It is worth remembering that one of the key reasons that disabled people, before, during and after a recession-several hon. Members made this point, and the right hon. Gentleman also made it when mentioning the excellent Leonard Cheshire report about disability poverty-are poorer is that they are less likely to work. Whoever forms the next Government will have to improve the number of disabled people who get into work.
I am happy to say that the Government have made some progress-the employment rate has gone up, as the right hon. Gentleman said, but I think that everyone would agree that it has not increased as much as we hoped. The big challenge for whoever forms the next Government is to make serious inroads on the significant number of people on incapacity benefit and employment and support allowance who still have not been able to get into work. The tragedy is that there are now more disabled people on those two benefits than there were in 1997 when the Government came into power. The figure has increased by a bit-about 13,000-but it still stands at just over 2.6 million people, 800,000 of whom have been on those benefits for more than 10 years, so they have not been helped.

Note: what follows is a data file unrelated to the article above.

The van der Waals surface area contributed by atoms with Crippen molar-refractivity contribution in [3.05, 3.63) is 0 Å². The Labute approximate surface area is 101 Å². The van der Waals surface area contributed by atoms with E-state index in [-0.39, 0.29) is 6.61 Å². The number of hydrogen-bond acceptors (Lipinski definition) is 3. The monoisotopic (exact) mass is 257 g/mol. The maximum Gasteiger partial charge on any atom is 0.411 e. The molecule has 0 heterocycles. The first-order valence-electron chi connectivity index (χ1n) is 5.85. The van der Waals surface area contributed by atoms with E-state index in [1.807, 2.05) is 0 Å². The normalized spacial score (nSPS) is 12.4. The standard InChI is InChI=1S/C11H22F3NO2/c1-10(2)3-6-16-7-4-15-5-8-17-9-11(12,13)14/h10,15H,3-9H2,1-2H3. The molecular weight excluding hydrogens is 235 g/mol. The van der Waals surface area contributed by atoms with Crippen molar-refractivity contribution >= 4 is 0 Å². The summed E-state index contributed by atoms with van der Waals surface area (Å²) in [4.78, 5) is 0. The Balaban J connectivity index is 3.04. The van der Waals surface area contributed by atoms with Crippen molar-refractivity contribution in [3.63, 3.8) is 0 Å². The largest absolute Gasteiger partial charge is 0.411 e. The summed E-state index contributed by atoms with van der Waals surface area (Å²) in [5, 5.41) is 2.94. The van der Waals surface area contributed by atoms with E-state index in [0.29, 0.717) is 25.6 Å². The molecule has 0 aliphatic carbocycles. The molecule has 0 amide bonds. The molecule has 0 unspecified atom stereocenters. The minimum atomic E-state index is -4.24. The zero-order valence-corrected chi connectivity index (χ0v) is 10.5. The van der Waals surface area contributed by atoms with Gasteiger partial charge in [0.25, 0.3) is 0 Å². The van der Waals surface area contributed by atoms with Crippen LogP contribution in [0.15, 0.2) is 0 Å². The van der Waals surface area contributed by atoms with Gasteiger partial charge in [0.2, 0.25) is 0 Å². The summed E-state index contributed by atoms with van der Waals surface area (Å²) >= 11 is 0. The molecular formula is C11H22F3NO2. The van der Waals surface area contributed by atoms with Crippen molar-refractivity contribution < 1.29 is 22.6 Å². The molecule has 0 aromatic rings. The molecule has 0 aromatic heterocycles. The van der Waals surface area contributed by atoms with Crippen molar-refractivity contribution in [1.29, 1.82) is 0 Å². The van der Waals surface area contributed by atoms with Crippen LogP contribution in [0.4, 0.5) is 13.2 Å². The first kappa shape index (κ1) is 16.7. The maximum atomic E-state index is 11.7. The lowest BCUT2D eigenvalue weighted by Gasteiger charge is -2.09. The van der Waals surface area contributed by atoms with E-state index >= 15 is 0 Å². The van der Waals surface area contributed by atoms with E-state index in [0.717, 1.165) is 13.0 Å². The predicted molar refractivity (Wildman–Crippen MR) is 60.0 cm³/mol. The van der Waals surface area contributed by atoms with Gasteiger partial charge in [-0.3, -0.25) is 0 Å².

John Barrett: I thank the hon. Gentleman for his kind remarks. Does he agree that it is not just a question of what the Government can do and about Government policy; it is also about what employers must do? Many major employers to whom I have spoken in my constituency would go that extra mile to help employees who develop a disability to continue at work, but they do not take that extra care or consideration into their recruitment practice. It is vital to get employers on board in that respect.